So far so good.

In the next step, we are going to configure JWT authentication in our application.

Configuring JWT Authentication

To configure JWT authentication in .NET Core, we need to modify Program.csfile. If you are using .NET Core version 5, you have to add the modifications in the Startup.cs file inside the ConfigureServices method.

For the sake of simplicity, we are going to add all the code inside the Program class. But the better practice is to use Extension methods so we could free our class from extra code lines. If you want to learn how to do that, and to learn more about configuring the .NET Core Web API project, check out: .NET Core Service Configuration.

First, let’s install the Microsoft.AspNetCore.Authentication.JwtBearer NuGet package that we require to work with JWT in the ASP.NET Core app:

Install-Package Microsoft.AspNetCore.Authentication.JwtBearer

Next, let’s add the code to configure JWT right above the builder.Services.AddControllers() line:

builder.Services.AddAuthentication(opt => {
    opt.DefaultAuthenticateScheme = JwtBearerDefaults.AuthenticationScheme;
    opt.DefaultChallengeScheme = JwtBearerDefaults.AuthenticationScheme;
    .AddJwtBearer(options =>
        options.TokenValidationParameters = new TokenValidationParameters
            ValidateIssuer = true,
            ValidateAudience = true,
            ValidateLifetime = true,
            ValidateIssuerSigningKey = true,
            ValidIssuer = "https://localhost:5001",
            ValidAudience = "https://localhost:5001",
            IssuerSigningKey = new SymmetricSecurityKey(Encoding.UTF8.GetBytes("superSecretKey@345"))

In order for this to work, we have to add a few using directives:

using Microsoft.AspNetCore.Authentication.JwtBearer;
using Microsoft.IdentityModel.Tokens;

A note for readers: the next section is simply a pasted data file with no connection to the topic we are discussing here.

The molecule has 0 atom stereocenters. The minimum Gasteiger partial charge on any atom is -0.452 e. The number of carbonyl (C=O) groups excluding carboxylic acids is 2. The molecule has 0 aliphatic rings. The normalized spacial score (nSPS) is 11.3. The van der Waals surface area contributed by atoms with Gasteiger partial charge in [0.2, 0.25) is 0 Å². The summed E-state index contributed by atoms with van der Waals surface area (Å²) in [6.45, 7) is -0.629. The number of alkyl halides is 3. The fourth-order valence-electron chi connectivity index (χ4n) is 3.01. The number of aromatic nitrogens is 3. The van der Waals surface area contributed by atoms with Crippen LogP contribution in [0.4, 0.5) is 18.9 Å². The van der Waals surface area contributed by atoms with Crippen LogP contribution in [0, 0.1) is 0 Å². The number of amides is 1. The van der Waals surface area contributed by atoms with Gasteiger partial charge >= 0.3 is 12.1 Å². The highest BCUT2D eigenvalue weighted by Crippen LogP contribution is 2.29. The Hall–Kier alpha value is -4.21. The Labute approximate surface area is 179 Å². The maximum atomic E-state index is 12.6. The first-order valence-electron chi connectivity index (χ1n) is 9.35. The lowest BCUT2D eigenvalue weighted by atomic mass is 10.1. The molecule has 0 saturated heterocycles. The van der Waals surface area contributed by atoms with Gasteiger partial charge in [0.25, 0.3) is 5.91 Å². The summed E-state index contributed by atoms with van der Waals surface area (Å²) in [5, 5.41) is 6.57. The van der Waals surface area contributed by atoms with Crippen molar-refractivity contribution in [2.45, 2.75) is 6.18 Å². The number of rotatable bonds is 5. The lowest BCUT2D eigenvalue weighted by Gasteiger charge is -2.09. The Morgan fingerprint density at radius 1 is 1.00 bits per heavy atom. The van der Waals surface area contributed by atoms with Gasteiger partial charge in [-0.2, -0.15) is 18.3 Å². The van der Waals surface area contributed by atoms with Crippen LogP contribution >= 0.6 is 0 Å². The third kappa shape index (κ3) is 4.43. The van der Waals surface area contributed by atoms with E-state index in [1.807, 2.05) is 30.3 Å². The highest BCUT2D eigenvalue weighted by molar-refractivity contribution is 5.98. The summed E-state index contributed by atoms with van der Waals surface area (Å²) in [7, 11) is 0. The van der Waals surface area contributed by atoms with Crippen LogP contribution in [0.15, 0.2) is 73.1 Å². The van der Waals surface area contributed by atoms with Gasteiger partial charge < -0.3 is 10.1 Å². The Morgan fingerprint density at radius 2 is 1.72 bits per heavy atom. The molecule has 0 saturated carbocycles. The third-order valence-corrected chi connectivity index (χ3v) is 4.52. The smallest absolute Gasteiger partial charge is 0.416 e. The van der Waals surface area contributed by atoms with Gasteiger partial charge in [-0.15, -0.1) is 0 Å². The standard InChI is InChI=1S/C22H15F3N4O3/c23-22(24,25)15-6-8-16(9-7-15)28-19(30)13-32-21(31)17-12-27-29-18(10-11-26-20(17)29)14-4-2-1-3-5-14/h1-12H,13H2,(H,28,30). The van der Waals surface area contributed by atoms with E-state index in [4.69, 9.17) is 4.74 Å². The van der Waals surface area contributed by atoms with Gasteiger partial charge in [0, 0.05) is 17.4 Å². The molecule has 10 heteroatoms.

using System.Text;

JWT Configuration Explanation

Firstly, we register the JWT authentication middleware by calling the AddAuthentication method. Next, we specify the default authentication scheme JwtBearerDefaults.AuthenticationScheme as well as DefaultChallengeScheme.

By calling the AddJwtBearer method, we enable the JWT authenticating using the default scheme, and we pass a parameter, which we use to set up JWT bearer options:

  • The issuer is the actual server that created the token (ValidateIssuer=true)
  • The receiver of the token is a valid recipient (ValidateAudience=true)
  • The token has not expired (ValidateLifetime=true)
  • The signing key is valid and is trusted by the server (ValidateIssuerSigningKey=true)

Additionally, we are providing values for the issuer, audience, and the secret key that the server uses to generate the signature for JWT.

We are going to hardcode both username and password for the sake of simplicity. But, the best practice is to put the credentials in a database or a configuration file or to store the secret key in the environment variable.

There is one more step we need to do to make our authentication middleware available to the application:





And that’s all we need to configure the JWT authentication in ASP.NET Core. This is something we would do in the Configure method inside the Startup class if we were using the .NET 5 app.

Securing API Endpoints

We already have an API endpoint /weatherforecast to get some example weather information and that endpoint is not secure. Anyone can send a request to https://localhost:5001/weatherforecast to fetch the values. So, in this section, we are going to add a new api/customers endpoint to serve a list of the customers. This endpoint is going to be secure from anonymous users and only logged-in users will be able to consume it.

Now, let’s add an empty CustomersController in the Controllers folders. Inside the controller, we are going to add a Get action method that is going to return an array of customers. More importantly, we are going to add an extra security layer by decorating the action method with the[Authorize] attribute so only logged-in users can access the route:

public class CustomersController : ControllerBase
    [HttpGet, Authorize]
    public IEnumerable<string> Get()
        return new string[] { "John Doe", "Jane Doe" };

To be able to use the Authorize attribute we have to add a new using directive inside the file:

using Microsoft.AspNetCore.Authorization;

Authorize attribute on top of the GET method restricts access to only authorized users. Only users who are logged in can fetch the list of customers. Therefore, this time if we make a request to https://localhost:5001/api/customers from the browser’s address bar, instead of getting a list of customers, we are going to get a 401 Not Authorized response:

HTTP 401 Not Authorized response

Adding Login Endpoint